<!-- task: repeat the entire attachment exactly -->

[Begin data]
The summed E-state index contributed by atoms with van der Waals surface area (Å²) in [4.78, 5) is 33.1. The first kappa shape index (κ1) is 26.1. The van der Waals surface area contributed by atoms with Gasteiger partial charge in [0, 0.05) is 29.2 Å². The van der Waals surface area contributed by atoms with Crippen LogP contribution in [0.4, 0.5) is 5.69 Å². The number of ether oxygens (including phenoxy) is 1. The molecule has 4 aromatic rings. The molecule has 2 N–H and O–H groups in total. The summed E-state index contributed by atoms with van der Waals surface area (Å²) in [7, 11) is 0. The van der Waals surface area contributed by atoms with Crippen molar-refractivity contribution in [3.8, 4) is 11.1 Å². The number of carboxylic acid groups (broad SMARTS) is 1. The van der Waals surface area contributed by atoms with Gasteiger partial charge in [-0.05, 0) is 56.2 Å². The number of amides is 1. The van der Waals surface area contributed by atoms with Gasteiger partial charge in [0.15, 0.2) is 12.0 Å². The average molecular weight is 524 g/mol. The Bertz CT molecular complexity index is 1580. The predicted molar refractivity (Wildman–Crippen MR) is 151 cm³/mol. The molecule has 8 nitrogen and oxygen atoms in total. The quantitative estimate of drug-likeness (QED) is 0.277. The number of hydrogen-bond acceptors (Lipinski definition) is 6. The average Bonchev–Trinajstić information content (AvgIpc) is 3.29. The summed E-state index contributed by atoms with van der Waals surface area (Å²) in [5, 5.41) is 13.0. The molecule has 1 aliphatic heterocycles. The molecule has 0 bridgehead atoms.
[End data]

The summed E-state index contributed by atoms with van der Waals surface area (Å²) in [4.78, 5) is 33.1. The first kappa shape index (κ1) is 26.1. The van der Waals surface area contributed by atoms with Gasteiger partial charge in [0, 0.05) is 29.2 Å². The van der Waals surface area contributed by atoms with Crippen LogP contribution in [0.4, 0.5) is 5.69 Å². The number of ether oxygens (including phenoxy) is 1. The molecule has 4 aromatic rings. The molecule has 2 N–H and O–H groups in total. The summed E-state index contributed by atoms with van der Waals surface area (Å²) in [7, 11) is 0. The van der Waals surface area contributed by atoms with Crippen molar-refractivity contribution in [3.8, 4) is 11.1 Å². The number of carboxylic acid groups (broad SMARTS) is 1. The van der Waals surface area contributed by atoms with Gasteiger partial charge in [-0.05, 0) is 56.2 Å². The number of amides is 1. The van der Waals surface area contributed by atoms with Gasteiger partial charge in [0.15, 0.2) is 12.0 Å². The average molecular weight is 524 g/mol. The Bertz CT molecular complexity index is 1580. The predicted molar refractivity (Wildman–Crippen MR) is 151 cm³/mol. The molecule has 8 nitrogen and oxygen atoms in total. The quantitative estimate of drug-likeness (QED) is 0.277. The number of hydrogen-bond acceptors (Lipinski definition) is 6. The average Bonchev–Trinajstić information content (AvgIpc) is 3.29. The summed E-state index contributed by atoms with van der Waals surface area (Å²) in [5, 5.41) is 13.0. The molecule has 1 aliphatic heterocycles. The molecule has 0 bridgehead atoms.